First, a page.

Master graduate in Science, University of Toronto Angela explains how we take an extra step during Covid 19 period, to support our students and ensure that they get a good foundation.
Ben T.
English Teacher
Teaches:  English grade 5 to 12

PhD Candidate, English literature

Writing Course Director, Guelph-Humber University 

Laura C.
MD Candidate
Harvard University

Queen Elizabeth Advisor

Designed Learning Strategies for our courses. 

John C.
Math Tutor and Science Tutor
Teaches:  Calculus, Advanced Functions, Physics

PhD Candidate, University of Toronto

Taught university math tutoring classes for 2+ years

Renuka R.
Math Tutor
Teaches:  Advanced Functions

1200+ hours of tutoring experience.  Specialized in making complex concepts easy to understand

Candy C.
Math Teacher
Teaches:  Calculus, Grade 9-12 Math

Certified Teacher, Mathematics.

6 years of university teaching experience as a TA

Aditya S.
Science Tutor
Teaches:  Chemistry, Math 9-12

Recipient of E.A. Robinson Medal.  Rank#1 in Science, University of Toronto

TA teaching first year university tutorial

and 27+ tutors each specializing in a subject area, grade and student’s need

Math, Science, Chemistry and Physics tutors at QEA are specialized in their subject areas. QEA operates in cities such as Toronto, Ottawa, Calgary and Markham. Students who receive our programming walk away with the foundations and skills they need to be successful in the long run.

Google Rating
Thank you
Queen Elizabeth Academy!

Students from MHF4U Grade 12 Advanced Functions and other courses

Matt B.
a grade 12 student admitted to Laurier Business
Sebastian G.
a grade 12 student admitted to McGill University
Andrew G.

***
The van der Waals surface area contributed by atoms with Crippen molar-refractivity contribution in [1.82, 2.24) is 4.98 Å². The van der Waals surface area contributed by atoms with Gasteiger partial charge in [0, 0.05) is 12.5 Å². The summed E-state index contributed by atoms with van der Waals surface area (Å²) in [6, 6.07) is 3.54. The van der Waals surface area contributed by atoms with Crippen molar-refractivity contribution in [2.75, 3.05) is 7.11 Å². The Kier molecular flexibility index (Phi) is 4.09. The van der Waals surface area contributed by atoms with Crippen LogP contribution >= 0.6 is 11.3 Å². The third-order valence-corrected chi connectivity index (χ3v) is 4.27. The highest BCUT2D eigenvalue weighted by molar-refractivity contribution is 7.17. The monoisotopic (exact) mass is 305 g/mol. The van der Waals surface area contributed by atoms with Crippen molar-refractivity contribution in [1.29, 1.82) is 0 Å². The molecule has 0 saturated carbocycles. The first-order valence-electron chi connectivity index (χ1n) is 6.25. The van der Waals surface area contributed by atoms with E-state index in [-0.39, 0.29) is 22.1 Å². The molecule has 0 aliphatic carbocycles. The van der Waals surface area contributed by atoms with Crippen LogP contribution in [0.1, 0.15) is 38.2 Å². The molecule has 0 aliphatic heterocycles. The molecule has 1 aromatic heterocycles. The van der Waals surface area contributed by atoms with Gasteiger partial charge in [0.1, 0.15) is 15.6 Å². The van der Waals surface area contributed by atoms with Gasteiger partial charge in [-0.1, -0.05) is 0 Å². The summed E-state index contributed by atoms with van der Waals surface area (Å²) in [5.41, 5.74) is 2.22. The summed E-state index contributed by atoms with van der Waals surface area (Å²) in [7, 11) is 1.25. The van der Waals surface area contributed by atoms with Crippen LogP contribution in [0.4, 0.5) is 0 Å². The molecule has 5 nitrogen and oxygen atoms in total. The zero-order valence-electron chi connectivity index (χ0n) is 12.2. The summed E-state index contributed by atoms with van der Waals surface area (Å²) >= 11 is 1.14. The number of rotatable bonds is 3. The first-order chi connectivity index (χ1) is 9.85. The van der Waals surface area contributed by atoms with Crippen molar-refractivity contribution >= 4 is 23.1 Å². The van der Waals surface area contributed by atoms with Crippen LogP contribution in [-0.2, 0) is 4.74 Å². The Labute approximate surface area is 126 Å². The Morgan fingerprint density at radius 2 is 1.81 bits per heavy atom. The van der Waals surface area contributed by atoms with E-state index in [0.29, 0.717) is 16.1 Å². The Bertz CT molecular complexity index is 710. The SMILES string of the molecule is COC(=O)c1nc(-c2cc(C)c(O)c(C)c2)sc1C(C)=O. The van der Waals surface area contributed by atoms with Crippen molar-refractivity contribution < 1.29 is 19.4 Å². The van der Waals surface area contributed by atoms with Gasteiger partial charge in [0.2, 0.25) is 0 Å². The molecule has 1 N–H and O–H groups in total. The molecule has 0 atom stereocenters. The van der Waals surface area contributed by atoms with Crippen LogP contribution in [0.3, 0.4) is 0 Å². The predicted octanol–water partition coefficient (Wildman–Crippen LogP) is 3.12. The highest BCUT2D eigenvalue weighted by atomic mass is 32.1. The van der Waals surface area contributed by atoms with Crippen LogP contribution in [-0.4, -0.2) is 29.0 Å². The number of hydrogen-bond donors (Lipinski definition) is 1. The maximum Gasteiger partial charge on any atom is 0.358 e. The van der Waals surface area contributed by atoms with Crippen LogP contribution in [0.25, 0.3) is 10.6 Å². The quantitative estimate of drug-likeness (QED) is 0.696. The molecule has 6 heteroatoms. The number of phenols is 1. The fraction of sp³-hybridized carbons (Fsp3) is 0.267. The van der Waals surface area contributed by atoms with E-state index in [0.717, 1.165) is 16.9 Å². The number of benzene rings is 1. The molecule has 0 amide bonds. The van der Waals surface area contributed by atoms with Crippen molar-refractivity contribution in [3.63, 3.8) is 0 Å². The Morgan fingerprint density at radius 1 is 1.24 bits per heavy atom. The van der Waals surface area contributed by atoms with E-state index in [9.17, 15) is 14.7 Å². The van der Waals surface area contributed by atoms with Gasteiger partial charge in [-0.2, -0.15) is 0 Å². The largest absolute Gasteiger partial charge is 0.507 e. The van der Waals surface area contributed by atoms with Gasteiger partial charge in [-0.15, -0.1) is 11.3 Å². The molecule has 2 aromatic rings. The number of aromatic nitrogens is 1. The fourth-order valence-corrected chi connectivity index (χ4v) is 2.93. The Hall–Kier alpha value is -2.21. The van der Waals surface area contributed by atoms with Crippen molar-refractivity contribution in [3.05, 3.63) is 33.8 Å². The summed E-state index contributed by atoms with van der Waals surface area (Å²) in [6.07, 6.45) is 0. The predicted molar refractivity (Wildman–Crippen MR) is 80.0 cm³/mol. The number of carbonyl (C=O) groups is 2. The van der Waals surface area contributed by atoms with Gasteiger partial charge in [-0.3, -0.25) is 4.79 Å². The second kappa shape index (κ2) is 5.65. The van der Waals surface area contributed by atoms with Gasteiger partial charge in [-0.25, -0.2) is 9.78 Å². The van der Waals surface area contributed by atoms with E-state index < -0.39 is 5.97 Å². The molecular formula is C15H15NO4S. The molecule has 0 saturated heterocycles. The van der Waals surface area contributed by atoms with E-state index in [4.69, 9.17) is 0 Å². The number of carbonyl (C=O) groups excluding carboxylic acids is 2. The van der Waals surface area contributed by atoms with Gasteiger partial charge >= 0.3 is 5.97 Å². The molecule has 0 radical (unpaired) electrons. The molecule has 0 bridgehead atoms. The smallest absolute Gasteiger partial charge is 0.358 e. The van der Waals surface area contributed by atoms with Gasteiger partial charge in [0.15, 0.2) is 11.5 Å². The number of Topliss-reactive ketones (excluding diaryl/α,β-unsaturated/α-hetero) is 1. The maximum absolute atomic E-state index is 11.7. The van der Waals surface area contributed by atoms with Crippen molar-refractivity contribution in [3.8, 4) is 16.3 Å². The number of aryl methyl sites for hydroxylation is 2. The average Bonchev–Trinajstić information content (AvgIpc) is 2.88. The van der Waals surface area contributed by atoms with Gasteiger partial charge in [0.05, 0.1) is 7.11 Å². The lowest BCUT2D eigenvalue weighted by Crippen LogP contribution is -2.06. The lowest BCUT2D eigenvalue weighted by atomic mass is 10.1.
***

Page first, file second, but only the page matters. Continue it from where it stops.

admitted to Western University

Paige M.
Admitted to Queen’s University student alumni of QEA enrolled in QEA English 12 private credit course

Kristen C.
Admitted to University of Waterloo student alumni of QEA enrolled in QEA English 12 private credit course
Yohan B.
Wilfrid Laurier BBA
Will O.
Queen’s Engineering
Mark J.
Western Ivey
Google Reviews
Queen Elizabeth Academy | Private Credit Courses
powered by Google

MHF4U Grade 12 Advanced Functions
Private Credit Course Overview

MHF4U Grade 12 Advanced Functions is one of the most important Math courses in grade 12 for university admission

What is MHF4U Grade 12 Advanced Functions?

MHF4U Grade 12 Advanced Functions is a key math course in grade 12, pre-calculus. It explores important concepts in trigonometry, graphing, polynomials and rational functions.

What does MHF4U Grade 12 Advanced Functions stand for?

MHF4U Grade 12 Advanced Functions is a course code designed by the Ministry of Education. MHF stands for Advanced Functions, 4 stands for 4th year in high school (grade 12) and U stands for a course preparing for university

What is Advanced Functions?

Advanced Functions is one of the 3 math courses in grade 12, besides calculus and data management. It’s a pre-calculus course, therefore many concepts you learn in this course will serve as a foundation for calculus, whether you are taking it in grade 12 or first year.

Is Advanced Functions harder than Calculus?

Some units in Advanced Functions are very difficult, such as trigonometry (double angle formulas). We will say that in general Calculus is harder.